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Senate Republicans Thwart Government Funding, Debt Ceiling Proposal

September 28, 2021 by Reece Nations
Senate Minority Leader Mitch McConnell, R-Ky., walks to the chamber for a test vote on a government spending bill, at the Capitol in Washington, Monday, Sept. 27, 2021. (AP Photo/J. Scott Applewhite)

WASHINGTON — Senate Republicans opted to oppose a funding bill needed to suspend the debt ceiling and prevent a government shutdown in a procedural vote on Monday.

The measure failed by a margin of 48 in favor to 50 against, with 60 votes needed for the legislation to advance the Democratic proposal. Now the threat of a government shutdown and debt-limit breach inches closer to reality as Republicans aim to undermine the agenda of President Joe Biden.

Republicans are refusing attempts by Democrats to raise the limit on federal borrowing despite having voted to increase the debt cap by trillions when their party controlled both chambers of Congress and the White House during former President Donald Trump’s administration. Republican lawmakers have previously indicated they will not support a debt limit increase unless Democrats agree to pass spending cuts and debt reduction measures, TWN previously reported.

“We are willing to work together to keep the government open,” Senate Minority Leader Mitch McConnell, R-Ky., said in a written statement. “We are not willing to help Democrats raise the debt ceiling while they write a reckless taxing and spending spree of historic proportions behind closed doors. Democrats control the entire government — the Senate, the House, and the White House. They intend to sideline Republicans and go it alone to slam American families with historic tax hikes and borrowing.”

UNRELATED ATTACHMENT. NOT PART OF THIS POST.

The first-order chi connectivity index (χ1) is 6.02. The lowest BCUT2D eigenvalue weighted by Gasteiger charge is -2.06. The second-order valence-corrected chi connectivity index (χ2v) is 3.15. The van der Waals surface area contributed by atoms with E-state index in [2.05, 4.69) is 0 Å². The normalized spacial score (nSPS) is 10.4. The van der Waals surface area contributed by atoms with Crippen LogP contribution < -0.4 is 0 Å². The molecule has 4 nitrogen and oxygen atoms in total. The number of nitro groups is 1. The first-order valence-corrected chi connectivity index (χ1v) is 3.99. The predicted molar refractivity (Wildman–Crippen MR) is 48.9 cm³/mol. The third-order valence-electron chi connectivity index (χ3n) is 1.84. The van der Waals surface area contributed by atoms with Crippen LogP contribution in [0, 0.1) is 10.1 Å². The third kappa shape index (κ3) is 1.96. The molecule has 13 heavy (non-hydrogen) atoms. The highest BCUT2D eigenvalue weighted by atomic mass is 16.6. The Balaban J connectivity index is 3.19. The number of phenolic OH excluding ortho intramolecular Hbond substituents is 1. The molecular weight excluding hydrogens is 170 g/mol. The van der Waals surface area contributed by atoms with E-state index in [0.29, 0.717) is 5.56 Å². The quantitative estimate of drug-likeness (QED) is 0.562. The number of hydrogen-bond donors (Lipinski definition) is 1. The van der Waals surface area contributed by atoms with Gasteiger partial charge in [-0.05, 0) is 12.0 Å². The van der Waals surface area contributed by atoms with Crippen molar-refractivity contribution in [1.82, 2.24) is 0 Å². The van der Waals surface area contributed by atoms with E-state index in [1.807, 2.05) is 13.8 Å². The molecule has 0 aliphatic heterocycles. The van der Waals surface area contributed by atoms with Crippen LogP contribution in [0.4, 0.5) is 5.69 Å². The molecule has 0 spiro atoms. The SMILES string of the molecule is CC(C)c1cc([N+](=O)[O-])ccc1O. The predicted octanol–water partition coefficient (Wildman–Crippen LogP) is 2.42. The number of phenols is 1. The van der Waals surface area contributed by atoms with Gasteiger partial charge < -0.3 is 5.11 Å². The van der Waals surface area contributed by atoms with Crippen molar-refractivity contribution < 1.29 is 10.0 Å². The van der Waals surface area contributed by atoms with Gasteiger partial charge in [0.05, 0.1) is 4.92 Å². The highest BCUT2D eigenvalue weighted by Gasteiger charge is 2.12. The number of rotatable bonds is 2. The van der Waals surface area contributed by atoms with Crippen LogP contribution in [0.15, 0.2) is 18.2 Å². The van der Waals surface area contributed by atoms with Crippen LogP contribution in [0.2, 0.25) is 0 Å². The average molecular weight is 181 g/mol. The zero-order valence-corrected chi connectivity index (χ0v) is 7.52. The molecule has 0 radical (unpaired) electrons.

The debt limit was reinstated in August following a two-year suspension and the date on which the United States government is unable to meet all its financial obligations in full and on time could come as soon as mid-October, according to the Bipartisan Policy Center. Republicans are dead set on stockpiling political ammunition against vulnerable midterm opponents by forcing Democrats to raise the debt ceiling on their own through the reconciliation process.

Congress has until Thursday to pass measures to fund the federal government and avoid a shutdown. Failing to do so could lead to hundreds of thousands of federal workers becoming furloughed once funding for most federal agencies expires.

“It’s one of the most reckless, one of the most irresponsible votes I’ve seen taken in the Senate, and it should send a signal to every family, small business, market watcher, about who in this chamber is in favor of endangering the economic stability of our country,” Senate Majority Leader Chuck Schumer, D-N.Y., said in remarks from the Senate floor following the vote.

Schumer took to Twitter once the Senate adjourned to point out the federal debt increased by nearly $8 trillion under Trump and Republicans only voted to default when the Democrats were in power. Schumer also promised to take additional action this week on the debt ceiling in order to “avoid economic harm.”

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